There are few subjects that he didn't address in his songs, including workers' rights, fetal experimentation, a strong anti-abortion stance, and other matters usually left to the news pages, and part of the secret of his success was his ability to meld such serious repertory with a very visible smattering of overtly fun material. His unwillingness to compromise his sensibilities or his songs cut him off from access to the major record labels, a situation that seemed to suit Garbutt just fine -- he became a "star" act by denying the media exposure, the trappings, or even the rudimentary image associated with stardom, and made albums that were impressive without being expensive to make.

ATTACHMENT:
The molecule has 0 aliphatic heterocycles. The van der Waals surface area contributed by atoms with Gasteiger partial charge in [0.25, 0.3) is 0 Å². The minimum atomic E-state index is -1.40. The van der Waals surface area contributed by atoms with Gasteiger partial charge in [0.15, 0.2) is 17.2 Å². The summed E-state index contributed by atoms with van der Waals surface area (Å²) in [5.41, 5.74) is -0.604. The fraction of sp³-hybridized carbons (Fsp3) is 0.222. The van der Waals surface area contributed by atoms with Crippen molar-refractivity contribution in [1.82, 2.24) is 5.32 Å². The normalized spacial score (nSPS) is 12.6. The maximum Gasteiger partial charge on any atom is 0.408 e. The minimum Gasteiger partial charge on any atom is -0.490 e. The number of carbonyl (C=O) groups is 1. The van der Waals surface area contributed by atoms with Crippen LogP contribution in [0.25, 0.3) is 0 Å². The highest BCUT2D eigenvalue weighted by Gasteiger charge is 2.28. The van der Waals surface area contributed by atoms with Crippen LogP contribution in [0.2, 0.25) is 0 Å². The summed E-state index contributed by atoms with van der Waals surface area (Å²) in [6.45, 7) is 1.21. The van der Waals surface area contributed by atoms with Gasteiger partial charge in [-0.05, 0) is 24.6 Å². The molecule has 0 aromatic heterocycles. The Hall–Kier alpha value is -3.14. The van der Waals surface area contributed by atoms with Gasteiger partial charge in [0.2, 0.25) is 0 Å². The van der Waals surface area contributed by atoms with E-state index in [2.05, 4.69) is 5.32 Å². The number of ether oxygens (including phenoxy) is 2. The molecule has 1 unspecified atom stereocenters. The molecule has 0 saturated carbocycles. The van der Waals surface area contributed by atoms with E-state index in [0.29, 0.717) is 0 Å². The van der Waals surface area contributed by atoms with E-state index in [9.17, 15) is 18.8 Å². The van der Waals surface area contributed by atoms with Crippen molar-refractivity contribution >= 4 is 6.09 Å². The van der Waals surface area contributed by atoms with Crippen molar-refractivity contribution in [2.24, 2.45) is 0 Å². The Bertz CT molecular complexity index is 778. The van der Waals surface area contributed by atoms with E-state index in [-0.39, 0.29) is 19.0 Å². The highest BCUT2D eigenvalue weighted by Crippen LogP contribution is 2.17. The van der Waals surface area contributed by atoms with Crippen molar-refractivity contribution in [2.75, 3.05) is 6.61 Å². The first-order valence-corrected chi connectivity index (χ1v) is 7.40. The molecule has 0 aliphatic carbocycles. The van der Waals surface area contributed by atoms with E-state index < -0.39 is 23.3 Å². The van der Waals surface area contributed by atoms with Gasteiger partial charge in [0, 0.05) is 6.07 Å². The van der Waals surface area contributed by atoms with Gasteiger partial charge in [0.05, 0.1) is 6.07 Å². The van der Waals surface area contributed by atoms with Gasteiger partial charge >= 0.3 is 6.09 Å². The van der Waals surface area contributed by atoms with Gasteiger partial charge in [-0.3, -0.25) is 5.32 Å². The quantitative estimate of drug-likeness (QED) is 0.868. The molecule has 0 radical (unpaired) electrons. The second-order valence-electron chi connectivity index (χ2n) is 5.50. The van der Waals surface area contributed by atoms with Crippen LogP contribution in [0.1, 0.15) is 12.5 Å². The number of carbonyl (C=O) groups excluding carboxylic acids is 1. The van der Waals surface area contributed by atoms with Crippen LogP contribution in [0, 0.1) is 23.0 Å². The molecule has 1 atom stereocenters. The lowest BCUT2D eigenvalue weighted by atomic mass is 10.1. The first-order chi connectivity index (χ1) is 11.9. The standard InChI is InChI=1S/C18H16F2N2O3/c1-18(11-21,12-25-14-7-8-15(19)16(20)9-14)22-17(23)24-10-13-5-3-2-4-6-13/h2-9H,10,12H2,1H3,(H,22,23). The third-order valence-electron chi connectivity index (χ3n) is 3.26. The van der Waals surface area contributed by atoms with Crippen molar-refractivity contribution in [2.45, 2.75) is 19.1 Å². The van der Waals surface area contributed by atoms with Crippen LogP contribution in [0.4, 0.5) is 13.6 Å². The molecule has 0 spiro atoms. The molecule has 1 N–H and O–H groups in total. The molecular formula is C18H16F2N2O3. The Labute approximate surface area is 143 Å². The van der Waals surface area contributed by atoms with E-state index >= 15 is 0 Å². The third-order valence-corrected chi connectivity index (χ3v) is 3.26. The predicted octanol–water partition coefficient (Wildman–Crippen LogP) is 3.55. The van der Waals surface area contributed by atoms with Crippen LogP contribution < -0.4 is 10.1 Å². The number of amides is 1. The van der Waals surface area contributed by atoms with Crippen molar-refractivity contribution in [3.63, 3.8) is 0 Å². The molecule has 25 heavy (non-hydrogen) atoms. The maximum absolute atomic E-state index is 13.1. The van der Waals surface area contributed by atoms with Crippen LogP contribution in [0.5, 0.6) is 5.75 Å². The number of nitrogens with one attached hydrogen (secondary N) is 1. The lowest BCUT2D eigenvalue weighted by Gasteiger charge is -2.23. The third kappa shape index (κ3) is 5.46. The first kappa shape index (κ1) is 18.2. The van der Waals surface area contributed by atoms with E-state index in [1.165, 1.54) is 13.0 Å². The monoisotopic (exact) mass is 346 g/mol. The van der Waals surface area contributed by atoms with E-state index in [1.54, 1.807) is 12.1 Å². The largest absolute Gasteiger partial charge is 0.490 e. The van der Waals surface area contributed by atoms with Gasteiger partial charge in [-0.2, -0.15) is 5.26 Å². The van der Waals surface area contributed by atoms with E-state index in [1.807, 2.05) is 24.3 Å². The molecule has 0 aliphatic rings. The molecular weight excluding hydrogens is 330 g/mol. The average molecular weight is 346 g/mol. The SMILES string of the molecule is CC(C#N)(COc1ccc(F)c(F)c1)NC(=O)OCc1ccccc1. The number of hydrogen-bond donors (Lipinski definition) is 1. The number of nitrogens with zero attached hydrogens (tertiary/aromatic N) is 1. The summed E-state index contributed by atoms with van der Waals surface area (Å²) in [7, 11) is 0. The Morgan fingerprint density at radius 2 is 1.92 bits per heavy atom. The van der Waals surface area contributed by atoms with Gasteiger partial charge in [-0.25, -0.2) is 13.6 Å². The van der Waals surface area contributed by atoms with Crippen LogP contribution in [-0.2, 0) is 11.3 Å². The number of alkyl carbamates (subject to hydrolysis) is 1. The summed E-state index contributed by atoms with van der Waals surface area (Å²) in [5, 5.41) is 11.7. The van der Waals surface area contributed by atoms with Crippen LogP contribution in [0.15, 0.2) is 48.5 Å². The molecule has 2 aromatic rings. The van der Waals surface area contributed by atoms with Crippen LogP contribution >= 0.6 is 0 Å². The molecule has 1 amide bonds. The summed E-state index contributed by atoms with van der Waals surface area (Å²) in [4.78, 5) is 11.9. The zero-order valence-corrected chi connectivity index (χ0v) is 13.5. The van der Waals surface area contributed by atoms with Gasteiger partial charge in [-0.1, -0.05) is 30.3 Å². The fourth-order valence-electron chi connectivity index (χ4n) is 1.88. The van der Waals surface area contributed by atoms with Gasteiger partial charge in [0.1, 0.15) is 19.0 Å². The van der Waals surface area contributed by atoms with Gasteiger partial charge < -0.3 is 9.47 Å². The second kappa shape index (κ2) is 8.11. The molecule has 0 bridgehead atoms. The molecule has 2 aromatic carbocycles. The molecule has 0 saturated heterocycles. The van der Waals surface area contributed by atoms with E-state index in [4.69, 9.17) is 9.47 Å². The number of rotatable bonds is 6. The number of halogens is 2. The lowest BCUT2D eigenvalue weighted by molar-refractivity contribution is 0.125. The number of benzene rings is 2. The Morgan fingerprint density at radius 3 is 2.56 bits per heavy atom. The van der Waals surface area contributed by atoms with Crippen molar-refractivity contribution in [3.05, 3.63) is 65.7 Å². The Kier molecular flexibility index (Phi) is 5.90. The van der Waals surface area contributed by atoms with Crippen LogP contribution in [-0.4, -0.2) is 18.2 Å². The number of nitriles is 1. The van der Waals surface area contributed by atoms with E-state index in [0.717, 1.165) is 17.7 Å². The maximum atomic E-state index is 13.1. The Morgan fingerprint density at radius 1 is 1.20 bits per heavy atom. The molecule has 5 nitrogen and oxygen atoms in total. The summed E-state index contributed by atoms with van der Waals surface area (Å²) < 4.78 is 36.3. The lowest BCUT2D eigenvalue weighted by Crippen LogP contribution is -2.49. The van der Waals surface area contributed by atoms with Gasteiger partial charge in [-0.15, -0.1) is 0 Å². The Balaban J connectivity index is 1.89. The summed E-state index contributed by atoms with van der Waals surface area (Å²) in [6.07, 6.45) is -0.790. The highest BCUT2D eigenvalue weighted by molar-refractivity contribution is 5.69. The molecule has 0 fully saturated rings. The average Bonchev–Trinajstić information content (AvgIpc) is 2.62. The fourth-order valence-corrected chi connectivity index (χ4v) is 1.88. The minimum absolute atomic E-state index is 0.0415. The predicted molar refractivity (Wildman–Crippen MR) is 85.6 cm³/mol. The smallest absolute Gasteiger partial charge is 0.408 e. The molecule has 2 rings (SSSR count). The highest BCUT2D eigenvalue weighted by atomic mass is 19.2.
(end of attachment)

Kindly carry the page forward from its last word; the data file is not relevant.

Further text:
The major labels scarcely knew his name, and his discography isn't huge, but it is highlighted by records such as such as the stridently anti-abortion Little Innocents (1983), which included his stirring interpretation of Rudyard Kipling's "If." Garbutt was a major draw among young audiences across Europe for more than 20 years and into the new century, and one of the top folk artists in England. He counted among his fans some of England's leading veteran rock figures as well as American singer/songwriter Loudon Wainwright III. In 2001, Garbutt received the BBC 2's Best Live Act at the radio network's folk award presentation, in which he was also nominated for Folk Singer of the Year. Vin Garbutt died in June 2017 at the age of 69. ~ Bruce Eder, Rovi